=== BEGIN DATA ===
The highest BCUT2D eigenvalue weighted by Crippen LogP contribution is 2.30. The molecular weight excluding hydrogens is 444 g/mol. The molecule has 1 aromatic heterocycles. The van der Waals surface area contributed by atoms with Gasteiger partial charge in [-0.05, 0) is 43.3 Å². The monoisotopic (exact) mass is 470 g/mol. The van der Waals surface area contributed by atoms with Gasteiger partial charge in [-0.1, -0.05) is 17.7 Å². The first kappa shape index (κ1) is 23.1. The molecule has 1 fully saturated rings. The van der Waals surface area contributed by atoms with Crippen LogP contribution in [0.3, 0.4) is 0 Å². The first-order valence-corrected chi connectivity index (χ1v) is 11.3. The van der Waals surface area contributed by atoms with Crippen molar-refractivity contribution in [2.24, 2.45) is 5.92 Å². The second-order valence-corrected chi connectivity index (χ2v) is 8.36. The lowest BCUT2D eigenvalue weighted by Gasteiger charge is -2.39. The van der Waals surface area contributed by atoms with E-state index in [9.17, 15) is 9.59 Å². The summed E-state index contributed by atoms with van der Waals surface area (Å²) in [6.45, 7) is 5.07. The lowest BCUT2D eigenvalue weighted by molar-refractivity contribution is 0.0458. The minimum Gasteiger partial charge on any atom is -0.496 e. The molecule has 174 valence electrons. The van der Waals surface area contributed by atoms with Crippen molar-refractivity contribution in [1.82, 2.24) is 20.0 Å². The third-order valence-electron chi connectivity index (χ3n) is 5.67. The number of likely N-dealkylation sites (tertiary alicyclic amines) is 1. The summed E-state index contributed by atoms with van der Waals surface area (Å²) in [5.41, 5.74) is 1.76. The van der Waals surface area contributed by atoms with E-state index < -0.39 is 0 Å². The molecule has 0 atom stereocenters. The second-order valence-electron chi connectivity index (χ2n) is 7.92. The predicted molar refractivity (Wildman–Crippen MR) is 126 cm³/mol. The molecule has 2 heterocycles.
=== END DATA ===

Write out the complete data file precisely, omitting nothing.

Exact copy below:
The highest BCUT2D eigenvalue weighted by Crippen LogP contribution is 2.30. The molecular weight excluding hydrogens is 444 g/mol. The molecule has 1 aromatic heterocycles. The van der Waals surface area contributed by atoms with Gasteiger partial charge in [-0.05, 0) is 43.3 Å². The monoisotopic (exact) mass is 470 g/mol. The van der Waals surface area contributed by atoms with Gasteiger partial charge in [-0.1, -0.05) is 17.7 Å². The first kappa shape index (κ1) is 23.1. The molecule has 1 fully saturated rings. The van der Waals surface area contributed by atoms with Crippen LogP contribution in [0.3, 0.4) is 0 Å². The first-order valence-corrected chi connectivity index (χ1v) is 11.3. The van der Waals surface area contributed by atoms with Crippen molar-refractivity contribution in [2.24, 2.45) is 5.92 Å². The second-order valence-corrected chi connectivity index (χ2v) is 8.36. The lowest BCUT2D eigenvalue weighted by Gasteiger charge is -2.39. The van der Waals surface area contributed by atoms with E-state index in [9.17, 15) is 9.59 Å². The summed E-state index contributed by atoms with van der Waals surface area (Å²) in [6.45, 7) is 5.07. The lowest BCUT2D eigenvalue weighted by molar-refractivity contribution is 0.0458. The minimum Gasteiger partial charge on any atom is -0.496 e. The molecule has 174 valence electrons. The van der Waals surface area contributed by atoms with Crippen molar-refractivity contribution in [1.82, 2.24) is 20.0 Å². The third-order valence-electron chi connectivity index (χ3n) is 5.67. The number of likely N-dealkylation sites (tertiary alicyclic amines) is 1. The summed E-state index contributed by atoms with van der Waals surface area (Å²) in [5.41, 5.74) is 1.76. The van der Waals surface area contributed by atoms with E-state index < -0.39 is 0 Å². The molecule has 0 atom stereocenters. The second-order valence-electron chi connectivity index (χ2n) is 7.92. The predicted molar refractivity (Wildman–Crippen MR) is 126 cm³/mol. The molecule has 2 heterocycles.